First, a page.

Some political analysts thought there was an urgent need to reach an agreement because there were fears that Hong Kong`s economy would collapse without a treaty in the 1980s. Concerns about land ownership in the new leased territories have also contributed to the problem. Although discussions about Hong Kong`s future began in the late 1970s, the final date of the joint declaration was influenced more by factors of ownership and economy than by geopolitical necessities. [9] The Sino-British joint statement consists of eight paragraphs, three annexes relating to the basic policy regarding Hong Kong, the Sino-British Joint Liaison Group and land lease agreements, as well as the two memoranda of the two sides. Each party has the same status and “The whole constitutes a formal international agreement that is legally binding in all its parts. Such an international agreement is the highest form of engagement between two sovereign states. [10] In these statements, the Hong Kong Special Administrative Region reports directly to the central government of the people of the PRC and enjoys a high degree of autonomy, with the exception of foreign affairs and defense. It is authorized to exercise independent executive, legislative and judicial power, including the final decision. The Basic Law specifies that in addition to Chinese, English can be used in government bodies and the HKSAR can use its own regional flag and emblem, in addition to the national flag and the national emblem of the PRC. It aims to maintain the capitalist economic and commercial systems previously practiced in Hong Kong. Hong Kong`s autonomy was guaranteed by the “One Country, Two Systems” agreement, enshrined in the Sino-British joint declaration signed by then Chinese Premier Zhao Ziyang and British Prime Minister Margaret Thatcher.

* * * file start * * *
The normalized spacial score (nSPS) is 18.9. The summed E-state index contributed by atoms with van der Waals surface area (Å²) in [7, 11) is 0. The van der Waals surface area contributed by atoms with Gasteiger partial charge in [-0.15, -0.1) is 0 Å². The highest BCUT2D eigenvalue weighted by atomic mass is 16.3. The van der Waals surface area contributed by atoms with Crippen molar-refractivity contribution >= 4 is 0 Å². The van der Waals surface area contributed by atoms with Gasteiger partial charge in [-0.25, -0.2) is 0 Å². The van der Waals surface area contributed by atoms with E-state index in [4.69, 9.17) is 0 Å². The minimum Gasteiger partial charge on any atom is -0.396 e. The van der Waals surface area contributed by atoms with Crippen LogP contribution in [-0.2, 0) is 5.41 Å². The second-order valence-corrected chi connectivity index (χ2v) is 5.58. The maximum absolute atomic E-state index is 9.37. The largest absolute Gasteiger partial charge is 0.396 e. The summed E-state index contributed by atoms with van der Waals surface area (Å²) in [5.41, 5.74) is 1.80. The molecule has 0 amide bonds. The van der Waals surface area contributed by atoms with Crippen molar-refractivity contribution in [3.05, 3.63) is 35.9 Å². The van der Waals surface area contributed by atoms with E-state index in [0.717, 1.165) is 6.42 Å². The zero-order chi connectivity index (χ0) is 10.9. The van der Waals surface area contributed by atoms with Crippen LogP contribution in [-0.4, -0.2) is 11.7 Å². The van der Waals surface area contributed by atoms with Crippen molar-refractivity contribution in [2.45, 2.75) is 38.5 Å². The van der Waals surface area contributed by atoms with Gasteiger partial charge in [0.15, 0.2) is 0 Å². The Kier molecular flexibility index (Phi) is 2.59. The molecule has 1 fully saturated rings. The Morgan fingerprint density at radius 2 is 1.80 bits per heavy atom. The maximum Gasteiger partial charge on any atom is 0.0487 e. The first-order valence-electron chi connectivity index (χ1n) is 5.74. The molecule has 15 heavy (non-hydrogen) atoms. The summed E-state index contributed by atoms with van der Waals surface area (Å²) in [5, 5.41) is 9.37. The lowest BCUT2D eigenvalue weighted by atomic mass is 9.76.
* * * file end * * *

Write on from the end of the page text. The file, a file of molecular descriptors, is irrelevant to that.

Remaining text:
But before Hong Kong was returned, Britain and China agreed to set up “one country, two systems.” One of the major achievements has been to ensure the continuity of independent justice in Hong Kong, including agreements in the areas of commercial shipping, civil aviation, nuclear materials, whaling, underwater telegraph, space and many others. It also approved a network of bilateral agreements between Hong Kong and other countries. Within the framework of these agreements, some 200 international conventions were concluded after 30 June 1997 on the further application of some 200 international conventions to the HKSAR. .